Some highlights and low lights of Service Pack 2.
Only 24 hours since Office 2007 Service Pack 2 was released, here are some highlights and lowlights that have caught our eye. Over the coming weeks we’ll look at some features in detail and, hopefully, report as Microsoft discloses more information about the changes in SP2.
Any Office Service Pack is like a big box arriving on the doorstep of Office customers – only time will tell if it’s a box of goodies, Pandora’s Box or, most likely, a mix of the two. Microsoft, as is their habit, it pushing the positives. Any problems are either downplayed, ignored or as yet unknown.
Our advice is the same this time as for past Office Service Packs. Prudent Office 2007 users should wait a few weeks before applying Office 2007 Service Pack 2, in case any (euphemistic) ‘issues’ come to light from other people finding out the hard way.
Some readers have interpreted our remarks to mean that Office 2007 Service Pack 2 is bad – we’re not saying that at all. We are saying that for something as complex as an update to Microsoft Office it’s too early to tell. Already Microsoft is fessing up to Office 2007 SP2 – changes and problems and from past experience we’d expect to see a few more.
For example there’s this download released a few days before SP2. The download purports to be a fix for an unspecified error when installing Office Service Packs. We’d like to tell you more (certainly someone having trouble installing SP2 needs to know) however the link to the KB article (967642) with that information is unavailable, over 24 hours after SP2 was released to the public.
Unless you have a pressing problem that needs fixing (and you know SP2 is the solution) why not wait a few weeks? That gives Microsoft time to sift through reports from the field and let us know of problems in the Service Pack. The company can also spend some time getting their own Knowledge Base ducks in the proverbial row.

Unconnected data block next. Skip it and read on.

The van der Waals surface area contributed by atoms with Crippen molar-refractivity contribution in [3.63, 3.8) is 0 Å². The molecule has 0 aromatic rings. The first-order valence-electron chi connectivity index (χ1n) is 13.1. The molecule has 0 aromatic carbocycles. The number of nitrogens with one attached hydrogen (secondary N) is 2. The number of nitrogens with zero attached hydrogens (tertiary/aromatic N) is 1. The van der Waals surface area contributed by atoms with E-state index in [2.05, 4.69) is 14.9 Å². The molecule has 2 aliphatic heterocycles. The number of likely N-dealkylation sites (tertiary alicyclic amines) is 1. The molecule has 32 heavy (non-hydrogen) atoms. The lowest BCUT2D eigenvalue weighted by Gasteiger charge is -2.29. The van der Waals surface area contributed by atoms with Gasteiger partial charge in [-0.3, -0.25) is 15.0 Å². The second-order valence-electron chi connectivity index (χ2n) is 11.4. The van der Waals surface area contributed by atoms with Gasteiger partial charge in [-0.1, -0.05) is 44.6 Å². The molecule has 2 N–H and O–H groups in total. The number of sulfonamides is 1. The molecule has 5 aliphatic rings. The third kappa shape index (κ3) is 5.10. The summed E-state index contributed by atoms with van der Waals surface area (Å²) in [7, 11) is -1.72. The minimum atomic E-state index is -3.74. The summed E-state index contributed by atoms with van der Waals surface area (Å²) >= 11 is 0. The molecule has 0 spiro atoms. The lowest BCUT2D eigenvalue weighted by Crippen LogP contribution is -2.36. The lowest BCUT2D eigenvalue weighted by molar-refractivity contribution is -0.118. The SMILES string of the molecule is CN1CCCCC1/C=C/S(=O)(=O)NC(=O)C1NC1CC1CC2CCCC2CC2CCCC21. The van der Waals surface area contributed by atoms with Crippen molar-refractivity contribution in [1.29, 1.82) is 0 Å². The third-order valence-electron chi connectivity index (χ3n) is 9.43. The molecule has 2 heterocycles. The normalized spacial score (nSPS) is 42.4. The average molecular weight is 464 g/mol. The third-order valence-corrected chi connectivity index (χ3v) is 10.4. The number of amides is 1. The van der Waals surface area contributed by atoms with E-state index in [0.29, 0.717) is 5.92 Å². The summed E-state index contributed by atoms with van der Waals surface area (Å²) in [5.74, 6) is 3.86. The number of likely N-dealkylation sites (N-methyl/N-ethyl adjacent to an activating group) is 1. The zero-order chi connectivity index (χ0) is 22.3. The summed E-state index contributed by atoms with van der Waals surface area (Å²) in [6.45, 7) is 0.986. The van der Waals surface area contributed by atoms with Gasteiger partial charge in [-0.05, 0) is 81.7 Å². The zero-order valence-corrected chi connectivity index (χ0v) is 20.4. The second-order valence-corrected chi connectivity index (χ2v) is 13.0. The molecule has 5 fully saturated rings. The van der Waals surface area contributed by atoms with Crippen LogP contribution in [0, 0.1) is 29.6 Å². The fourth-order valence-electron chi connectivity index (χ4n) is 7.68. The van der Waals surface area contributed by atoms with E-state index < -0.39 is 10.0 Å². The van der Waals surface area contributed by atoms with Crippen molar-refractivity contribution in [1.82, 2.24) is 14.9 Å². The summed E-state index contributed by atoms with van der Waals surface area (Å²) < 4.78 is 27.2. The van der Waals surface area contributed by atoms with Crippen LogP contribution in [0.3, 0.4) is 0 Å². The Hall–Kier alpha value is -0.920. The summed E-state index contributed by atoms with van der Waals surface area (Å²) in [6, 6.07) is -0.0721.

If you want to dive in now check out Office 2007 Service Pack – downloads available now
What’s going on?
Another reason for waiting is for better documentation to appear. Some features in SP2 come with little detail. One example is “Improves the fidelity of .pdf and .xps output” – since many people use and rely on the PDF export function its essential Office users know more than that.
Security conscious customers would like to know more about the “ISO-OOXML-compliant password verifier” than just a mention that it’s been added.
As usual with Office updates there are long lists of fixes many of which come with only a few words of explanation. Happily Office 2007 SP2 has seen some improvement in the quality of these lists – some past efforts have been more cryptic than a misplaced crossword clue.
The OneNote 2007 SP2 fix list is short but should be considered the ‘gold standard’ that other Office development and documentation teams should follow. The OneNote list is detailed and useful to paying customers. Yet again, OneNote leads the way – well done!
Office Watch has compiled pages of the listed fixes in each of the major Office 2007 applications – both the summary and full list from Microsoft. From one page you can search for keywords related to anything you’re interested in:
- Word 2007 – 29 fixes
- Excel 2007 – 236 fixes
- PowerPoint 2007 – 22 fixes
- Outlook 2007 – 104 fixes
- OneNote 2007 – 9 (well documented) fixes
- Access 2007 – 56 fixes
Microsoft has been quoted alleging there’s over 2,000 updates in Service Pack 2 which is strange given that the company’s own list of issues fixed with SP2 totals around 600.
So many to choose from
Remember the days when an Office Service Pack was a single download? We’re long past that now.
While many people will only need the main 290MB download, there are 16 different downloads for client software alone plus another eight for related server systems. There are separate downloads for SharePoint Designer 2007, Project 2007 and Visio 2007.
Many SP2 client software patches have a matching SP2 language pack update if you have multiple language packs installed.
The free viewers also have SP2 updates.
We have the full list and links at Office-Watch.com
And then there’s more
Nowhere on Microsoft’s Service Pack 2 info pages will you find mention of yet more Office 2007 downloads.
At the same time as Service Pack 2 was released are updated Help file downloads as well.
These updated help files are clearly linked to Service Pack 2 with changes in the help file that only make sense for SP2 users. For example mentions of the new OpenDocument file support and the PDF/XPS download links removed.
But no, we have no idea why the help file updates were not included in the main Service Pack 2 downloads.
All the links you need (except one that’s probably ‘MIA’ at Microsoft ) New Office 2007 help files available now